The Neapolitan Baroque, especially in the first half of the eighteenth century, was a vibrant and vital time for instrumental music, as Josetxu Obregón and La Ritirata now demonstrate with their new recording of six concertos from that era. The Neapolitan school – which owed so much in its formation to Francesco Provenzale – flourished in the hands of Francesco Mancini, Nicola Porpora, Nicola Fiorenza, Giovanni Battista Pergolesi and Alessandro Scarlatti, all represented with concertos on this new Glossa recording.
The four major conservatories in the city created an astonishingly productive and innovative environment for musicians – students and their teachers alike. The composers here all studied or worked in the conservatories or at the Cappella Real. The Neapolitan concerto had its own structure at this time, which was quite different to that found in the Venice of Vivaldi, and there was a constant competitive spirit for soloists to demonstrate their virtuosity.
As they showed with their earlier Glossa recording of Il Spiritillo Brando, the members of La Ritirata are more than a match for their Neapolitan predecessors in both stylishness and technique. The soloists gathered by Josetxu Obregón represent some of the leading musical lights in Spain today: violinist Hiro Kurosaki (in a Fiorenza concerto), recorder-player Tamar Lalo (Scarlatti and Mancini), harpsichordists Ignacio Prego and Daniel Oyarzabal (Pergolesi) and not least, Obregón himself who is the cello soloist in works by Fiorenza and Porpora.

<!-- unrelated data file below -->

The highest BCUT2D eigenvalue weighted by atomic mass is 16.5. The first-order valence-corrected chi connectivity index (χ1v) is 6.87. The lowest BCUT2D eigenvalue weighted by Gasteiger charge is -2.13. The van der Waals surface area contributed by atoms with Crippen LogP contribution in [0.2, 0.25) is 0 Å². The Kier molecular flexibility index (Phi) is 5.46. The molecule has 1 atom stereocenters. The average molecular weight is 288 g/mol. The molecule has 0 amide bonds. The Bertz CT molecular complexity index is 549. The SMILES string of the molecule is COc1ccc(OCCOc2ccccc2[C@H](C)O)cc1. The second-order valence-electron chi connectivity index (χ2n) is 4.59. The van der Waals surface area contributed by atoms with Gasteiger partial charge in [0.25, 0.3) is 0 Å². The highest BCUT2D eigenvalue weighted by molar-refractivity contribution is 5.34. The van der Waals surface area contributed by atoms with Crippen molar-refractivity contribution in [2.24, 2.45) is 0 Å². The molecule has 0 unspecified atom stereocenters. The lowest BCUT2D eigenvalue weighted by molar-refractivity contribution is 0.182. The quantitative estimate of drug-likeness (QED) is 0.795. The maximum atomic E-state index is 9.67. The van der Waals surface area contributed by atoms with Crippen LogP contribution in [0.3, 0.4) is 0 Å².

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1-4. Porpora: Sinfonia in C major for violoncello, violins and b.c.
5-8. Mancini: Concerto in G minor for recorder, 2 violins, violoncello and b.c.
9-11. Pergolesi: Concerto for 2 harpsichords and strings
12-15. Fiorenza: Concerto in D major for cello, 2 violins and b.c.
16-19. A. Scarlatti: Concerto in C major for recorder, 2 violins, violoncello and b.c.
20-22. Fiorenza: Concerto in D major for violin and strings